The First Anti-Corruption Sentencing Court of La Paz sentenced former de-facto Bolivian President Jeanine Áñez to 10 years in prison in the ‘Coup d’état II’ case on Friday, June 10. In the case, Áñez stood accused of crimes of acting against the constitution and illegally assuming the presidency of the country in November 2019, following a right-wing civic-military coup that overthrew democratically elected socialist President Evo Morales. The court found her guilty of “breach of duties” and “resolutions contrary to the Constitution and the Law” in her capacity as the former second Vice President of the Senate. In addition to Áñez, eight former police and military officials also faced charges in the trial. Over 70 pieces of evidence and around 20 witness statements were presented.
Miguel Díaz-Canel, President of Cuba, Nicolás Maduro, President of Venezuela, and Evo Morales, Former President of Bolivia send messages of solidarity to the people of the United States and the organizers of People's Summit, an alternative to exclusionary Biden’s Summit of Americas.
Bolivia's President Luis Arce warned that he will not attend the next Summit of the Americas if the United States excludes Cuba, Nicaragua, and Venezuela. “Consistent with the Bolivian Plurinational State's principles and values, I reaffirm that a Summit of the Americas, which excludes American countries, will not be a full Summit of the Americas. If the exclusion of sister nations persists, I will not participate,” Arce tweeted. “Bolivia bases its international relations on the diplomacy of the peoples, with inclusion, solidarity, complementarity, respect for sovereignty, self-determination, and collective construction of a culture of dialogue and peace,” he added. In the past week, President Joe Biden's administration confirmed that he would not invite Cuba, Nicaragua and Venezuela because these countries "do not respect" democracy.
It must be remembered that Latin America and the Caribbean was declared a Zone of Peace in 2014. A few days ago, the anniversary of signing of the Treaty of Tlatelolco for the prohibition of nuclear weapons was also celebrated. There is huge potential in CELAC and we have to make our own space, away from the OAS, away from the United States and Canada, which have other interests. Their priority is elsewhere in the world and where they begin to apply interventionist policies, the results are disastrous. We will have to ask the people of Libya how they are now, or the people of Iraq or the people of Syria, or remember what happened in Yugoslavia. It may not be too late. I think we are moving slowly. These processes are slow, but the goal is to have a strong CELAC.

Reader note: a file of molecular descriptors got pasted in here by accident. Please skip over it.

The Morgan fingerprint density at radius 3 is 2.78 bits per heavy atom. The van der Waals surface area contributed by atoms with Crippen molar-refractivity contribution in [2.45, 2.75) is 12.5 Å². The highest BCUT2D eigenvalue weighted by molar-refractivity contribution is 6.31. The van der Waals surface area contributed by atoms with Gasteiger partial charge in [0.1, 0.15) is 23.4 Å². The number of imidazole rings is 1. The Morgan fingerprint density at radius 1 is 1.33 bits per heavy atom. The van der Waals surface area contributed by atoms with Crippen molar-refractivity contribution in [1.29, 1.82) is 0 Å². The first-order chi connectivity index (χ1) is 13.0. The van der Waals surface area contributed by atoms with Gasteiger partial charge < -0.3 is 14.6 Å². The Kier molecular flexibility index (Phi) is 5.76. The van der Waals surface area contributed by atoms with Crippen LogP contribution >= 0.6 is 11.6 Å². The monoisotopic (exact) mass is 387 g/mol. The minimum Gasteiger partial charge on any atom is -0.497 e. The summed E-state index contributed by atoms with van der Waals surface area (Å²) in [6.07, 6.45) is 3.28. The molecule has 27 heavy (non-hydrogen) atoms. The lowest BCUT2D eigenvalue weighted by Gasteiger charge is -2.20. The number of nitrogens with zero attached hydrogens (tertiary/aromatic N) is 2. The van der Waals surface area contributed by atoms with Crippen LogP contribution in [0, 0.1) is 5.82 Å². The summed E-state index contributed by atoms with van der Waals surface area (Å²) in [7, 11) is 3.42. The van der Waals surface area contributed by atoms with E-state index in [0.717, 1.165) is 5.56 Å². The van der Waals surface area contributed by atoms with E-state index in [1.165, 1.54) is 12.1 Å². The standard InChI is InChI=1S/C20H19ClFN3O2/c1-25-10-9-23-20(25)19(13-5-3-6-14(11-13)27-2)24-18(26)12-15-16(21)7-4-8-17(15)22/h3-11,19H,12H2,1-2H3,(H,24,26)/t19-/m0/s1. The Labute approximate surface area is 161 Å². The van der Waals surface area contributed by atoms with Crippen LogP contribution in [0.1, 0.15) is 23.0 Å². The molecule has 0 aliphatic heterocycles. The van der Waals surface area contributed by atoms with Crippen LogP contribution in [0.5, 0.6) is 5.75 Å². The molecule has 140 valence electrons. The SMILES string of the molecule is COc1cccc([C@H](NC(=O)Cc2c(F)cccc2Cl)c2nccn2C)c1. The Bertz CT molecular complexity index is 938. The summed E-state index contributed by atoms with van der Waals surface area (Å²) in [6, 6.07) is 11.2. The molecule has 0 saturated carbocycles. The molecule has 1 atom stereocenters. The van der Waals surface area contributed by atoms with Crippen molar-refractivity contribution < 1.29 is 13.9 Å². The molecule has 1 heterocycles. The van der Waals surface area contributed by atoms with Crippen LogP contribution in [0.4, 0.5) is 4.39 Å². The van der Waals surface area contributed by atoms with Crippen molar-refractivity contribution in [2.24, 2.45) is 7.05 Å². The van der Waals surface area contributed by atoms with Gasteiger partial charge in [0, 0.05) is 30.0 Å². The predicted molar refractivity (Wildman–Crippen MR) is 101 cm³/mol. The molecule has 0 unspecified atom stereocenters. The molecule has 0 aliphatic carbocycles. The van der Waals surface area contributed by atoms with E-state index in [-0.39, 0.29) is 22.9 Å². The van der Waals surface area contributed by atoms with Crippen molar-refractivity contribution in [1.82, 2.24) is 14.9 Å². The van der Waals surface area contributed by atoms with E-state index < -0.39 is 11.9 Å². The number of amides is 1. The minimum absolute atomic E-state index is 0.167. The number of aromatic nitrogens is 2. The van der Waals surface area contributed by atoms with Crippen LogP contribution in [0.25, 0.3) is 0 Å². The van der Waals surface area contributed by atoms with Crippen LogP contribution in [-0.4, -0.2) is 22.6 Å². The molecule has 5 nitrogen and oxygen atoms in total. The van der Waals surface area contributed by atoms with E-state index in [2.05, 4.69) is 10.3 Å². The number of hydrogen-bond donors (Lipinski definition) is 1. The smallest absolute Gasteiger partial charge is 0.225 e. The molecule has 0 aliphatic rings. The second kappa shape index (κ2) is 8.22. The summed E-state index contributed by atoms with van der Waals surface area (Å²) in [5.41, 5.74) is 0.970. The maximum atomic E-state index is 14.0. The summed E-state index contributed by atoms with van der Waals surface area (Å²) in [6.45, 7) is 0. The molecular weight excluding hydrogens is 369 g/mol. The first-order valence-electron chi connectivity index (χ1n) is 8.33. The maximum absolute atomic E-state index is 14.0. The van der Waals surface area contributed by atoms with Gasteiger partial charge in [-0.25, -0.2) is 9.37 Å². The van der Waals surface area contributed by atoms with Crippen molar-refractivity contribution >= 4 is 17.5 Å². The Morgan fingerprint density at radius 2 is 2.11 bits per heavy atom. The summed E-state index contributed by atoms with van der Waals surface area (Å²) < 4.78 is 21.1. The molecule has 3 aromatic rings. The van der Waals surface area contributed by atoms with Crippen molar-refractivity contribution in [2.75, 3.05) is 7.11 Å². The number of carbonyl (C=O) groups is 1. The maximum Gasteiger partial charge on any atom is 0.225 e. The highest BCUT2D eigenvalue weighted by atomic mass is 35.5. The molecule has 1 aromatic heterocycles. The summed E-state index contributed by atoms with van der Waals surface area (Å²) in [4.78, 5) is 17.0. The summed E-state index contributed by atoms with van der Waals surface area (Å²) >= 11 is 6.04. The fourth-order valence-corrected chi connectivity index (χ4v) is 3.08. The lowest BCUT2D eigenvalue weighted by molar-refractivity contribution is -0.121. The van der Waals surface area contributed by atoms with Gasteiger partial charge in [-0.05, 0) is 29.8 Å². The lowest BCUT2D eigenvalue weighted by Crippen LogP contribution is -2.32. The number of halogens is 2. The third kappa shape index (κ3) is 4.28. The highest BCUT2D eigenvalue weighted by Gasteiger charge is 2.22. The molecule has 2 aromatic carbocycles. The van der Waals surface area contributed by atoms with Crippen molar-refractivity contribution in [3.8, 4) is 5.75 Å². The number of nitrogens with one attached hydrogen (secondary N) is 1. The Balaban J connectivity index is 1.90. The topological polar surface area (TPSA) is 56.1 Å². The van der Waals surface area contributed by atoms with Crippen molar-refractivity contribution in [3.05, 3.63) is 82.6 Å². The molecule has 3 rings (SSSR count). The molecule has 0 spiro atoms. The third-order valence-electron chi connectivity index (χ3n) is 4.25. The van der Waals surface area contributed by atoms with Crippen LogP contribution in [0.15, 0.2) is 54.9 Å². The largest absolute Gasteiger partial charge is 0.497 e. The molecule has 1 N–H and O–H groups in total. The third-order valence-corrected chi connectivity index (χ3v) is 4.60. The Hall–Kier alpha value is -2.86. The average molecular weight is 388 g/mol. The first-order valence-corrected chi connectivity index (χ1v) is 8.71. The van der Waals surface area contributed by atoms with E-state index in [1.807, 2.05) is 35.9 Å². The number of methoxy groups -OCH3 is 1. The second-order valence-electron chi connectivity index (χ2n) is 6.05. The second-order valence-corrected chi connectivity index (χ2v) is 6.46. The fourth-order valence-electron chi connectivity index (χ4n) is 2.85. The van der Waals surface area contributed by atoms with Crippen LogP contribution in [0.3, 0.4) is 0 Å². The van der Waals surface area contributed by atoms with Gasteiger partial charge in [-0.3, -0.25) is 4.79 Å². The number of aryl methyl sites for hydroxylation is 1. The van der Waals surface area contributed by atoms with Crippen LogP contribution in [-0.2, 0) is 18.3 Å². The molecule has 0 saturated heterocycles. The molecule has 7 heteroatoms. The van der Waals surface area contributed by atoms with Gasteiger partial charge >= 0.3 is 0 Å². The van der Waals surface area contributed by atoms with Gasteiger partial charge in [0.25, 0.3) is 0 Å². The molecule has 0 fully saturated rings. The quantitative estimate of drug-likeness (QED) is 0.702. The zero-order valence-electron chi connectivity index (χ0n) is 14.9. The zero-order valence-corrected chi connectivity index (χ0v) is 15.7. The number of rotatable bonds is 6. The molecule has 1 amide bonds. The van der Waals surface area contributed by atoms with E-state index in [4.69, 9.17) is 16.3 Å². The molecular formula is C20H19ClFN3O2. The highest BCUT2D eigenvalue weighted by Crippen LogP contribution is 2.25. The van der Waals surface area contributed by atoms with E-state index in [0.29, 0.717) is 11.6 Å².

October 20 Bolivia will mark two years since what became the preamble to a violent and bloody coup d’état against former president Evo Morales (2006-2019). On that day, as the people went to the polls to re-elect the indigenous leader, the most extremist fringes of the country’s right-wing began maneuvering from behind the scenes to overthrow the government. The story of what happened after Election Day is well known. The Organization of American States (OAS) insisted that Morales’ new victory was the result of widespread electoral fraud -although it had no evidence-, thus paving the way for the opposition to take over the Palacio Quemado, the government headquarters.
Bolivia’s Interior Ministry has revealed that Colombian mercenaries, who participated in the assassination of President Jovenel Moise in Haiti, entered Bolivia days before the 2020 election. Fernando Lopez, Defense Minister under Jeanine Añez, was in contact with mercenary groups, with whom he intended to carry out a second coup.
The small K’illi K’illi park sits at the top of one of the hillsides cradling the valley that is home to Bolivia’s administrative capital La Paz, providing a striking view of the city below. To the east lies Illimani, a towering, snow-covered mountain. Below and to the west is the tree-lined Plaza Murillo, home to the seat of government and the site of dozens of coups and countless protests. Across the valley, set on the sweeping plains of the altiplano, is El Alto, a booming home to millions of largely Aymara working-class people. The hills hold the rich past of this city in the clouds. Indigenous rebel Túpac Katari launched crucial assaults on Spanish-controlled colonial La Paz from K’illi K’illi during his army’s 1781 siege. After his brutal quartering by the Spanish, Katari’s head was put on display on this same hill to terrorize his followers.
We spoke to Bolivia’s Foreign Minister, Rogelio Mayta, who is leading the charge for a more democratic process of regional integration. The country is raising its voice against Luis Almagro, head of the Organization of American States, both for his role in the 2019 coup, and his wider political actions, on behalf of the United States, in the domestic affairs of member states.